“We still haven’t heard from Duke on their plans for the cleanup,” says Jenny Edwards, program director for the environmental group Dan River Basin Association. “Can they clean it up? What’s the impact of the clean up? We’re concerned about the long-term health of the river.”
Coal ash — the waste produced by burning coal for electricity — contains a lineup of toxic health offenders including arsenic, selenium, mercury and lead. Since the leaking pipe was plugged Feb. 8, the water in the river now runs clear and the slicks of coal ash on the riverbank that Edwards saw spattered with wildlife tracks have washed away. The real damage sits below the surface. In layers sometimes five feet thick, coal ash blankets the bottom of the river for more than 70 miles.
“The coal ash is so fine and sticky that it covers and coats everything it touches,” explains Dr. Dennis Lemly, a research biologist with the U.S. Forest Service and an associate professor at Wake Forest University. “One of the first things to be affected are the animals that can’t leave, mussels and clams, benthic insects, crayfish, all those little critters that can’t swim away or get away from it are just covered up and suffocated,” he adds.
At the beginning of March, the Dan River Basin Association was already reporting an abnormal number of dead mussels and clams piling up on the riverbank. Lemly is concerned things will only get worse. For more than 30 years, he has investigated selenium, a chemical in coal ash that causes death and deformity in fish. Selenium poisoning can persist for generations, accumulating as creatures eat one another and even passing along in fish from parent to offspring.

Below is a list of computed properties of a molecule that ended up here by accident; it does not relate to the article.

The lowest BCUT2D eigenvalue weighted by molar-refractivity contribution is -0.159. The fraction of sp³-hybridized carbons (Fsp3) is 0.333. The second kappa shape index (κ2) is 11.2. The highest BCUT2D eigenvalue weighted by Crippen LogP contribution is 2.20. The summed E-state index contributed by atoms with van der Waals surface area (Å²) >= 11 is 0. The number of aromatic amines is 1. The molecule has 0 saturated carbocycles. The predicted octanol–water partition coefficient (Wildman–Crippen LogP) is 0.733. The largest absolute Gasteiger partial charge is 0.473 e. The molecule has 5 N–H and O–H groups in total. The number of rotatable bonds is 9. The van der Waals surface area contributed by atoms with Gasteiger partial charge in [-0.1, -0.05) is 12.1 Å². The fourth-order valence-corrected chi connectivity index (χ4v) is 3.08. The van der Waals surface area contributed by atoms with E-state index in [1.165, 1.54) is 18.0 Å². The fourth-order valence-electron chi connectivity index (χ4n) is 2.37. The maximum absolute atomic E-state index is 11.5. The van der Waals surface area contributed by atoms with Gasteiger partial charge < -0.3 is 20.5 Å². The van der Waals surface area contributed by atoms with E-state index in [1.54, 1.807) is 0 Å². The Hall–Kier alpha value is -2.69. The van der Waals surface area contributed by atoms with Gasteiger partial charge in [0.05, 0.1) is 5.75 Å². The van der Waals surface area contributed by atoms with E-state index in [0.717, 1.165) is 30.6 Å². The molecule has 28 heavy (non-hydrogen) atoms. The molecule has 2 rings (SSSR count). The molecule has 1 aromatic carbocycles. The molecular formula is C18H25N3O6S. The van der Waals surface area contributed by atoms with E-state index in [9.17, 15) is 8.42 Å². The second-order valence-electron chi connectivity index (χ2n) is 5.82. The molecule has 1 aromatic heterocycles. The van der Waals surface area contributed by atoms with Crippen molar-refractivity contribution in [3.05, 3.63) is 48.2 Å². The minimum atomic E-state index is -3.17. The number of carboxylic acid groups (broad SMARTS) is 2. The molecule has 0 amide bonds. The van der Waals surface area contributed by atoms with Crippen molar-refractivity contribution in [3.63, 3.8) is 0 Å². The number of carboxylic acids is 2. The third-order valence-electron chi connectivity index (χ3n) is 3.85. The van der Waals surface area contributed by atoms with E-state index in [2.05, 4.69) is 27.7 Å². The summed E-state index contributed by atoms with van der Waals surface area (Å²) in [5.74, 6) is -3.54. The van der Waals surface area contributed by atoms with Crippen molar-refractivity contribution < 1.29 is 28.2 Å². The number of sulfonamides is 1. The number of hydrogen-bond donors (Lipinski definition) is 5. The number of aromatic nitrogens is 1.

A persistently poisoned fish population could have a sweeping impact on river life. “There’s a chain effect, that’s why it’s called a food chain,” Lemly says, “and if you cut the bottom length of the food chain then everything above it suffers.” For now, it’s too soon to tell just how powerful this chain effect will be; the answer awaits the arrival of migrating fish this coming spring.
About 20 miles downstream from the site of the spill, the Dan River flows through the heart of the city of Danville, Va. Joe King, city manager, can even see the river from his window at work. “People are very intimate with the river here,” he comments. “It’s not in a gorge, it’s in the city.” King watched the river turn a murky gray in the days after the spill, but after the first week, visible signs of coal ash were gone.
Danville is an old industrial city where tobacco and textile manufacturing once thrived. In an effort to build a new economy, the city has been working on repurposing old warehouses to serve as businesses and apartments. King is concerned that the spill may create a falsely negative perception of the city, causing residents to leave and businesses to stay away. “That’s the last thing we need,” he adds.
Testing of tap water in the city has consistently shown that the contaminants are being filtered out. In fact, the heavy metals of coal ash are easy to remove from drinking water because the particles are so large. Yet some residents are skeptical; bottled water sales in the area have increased since the spill.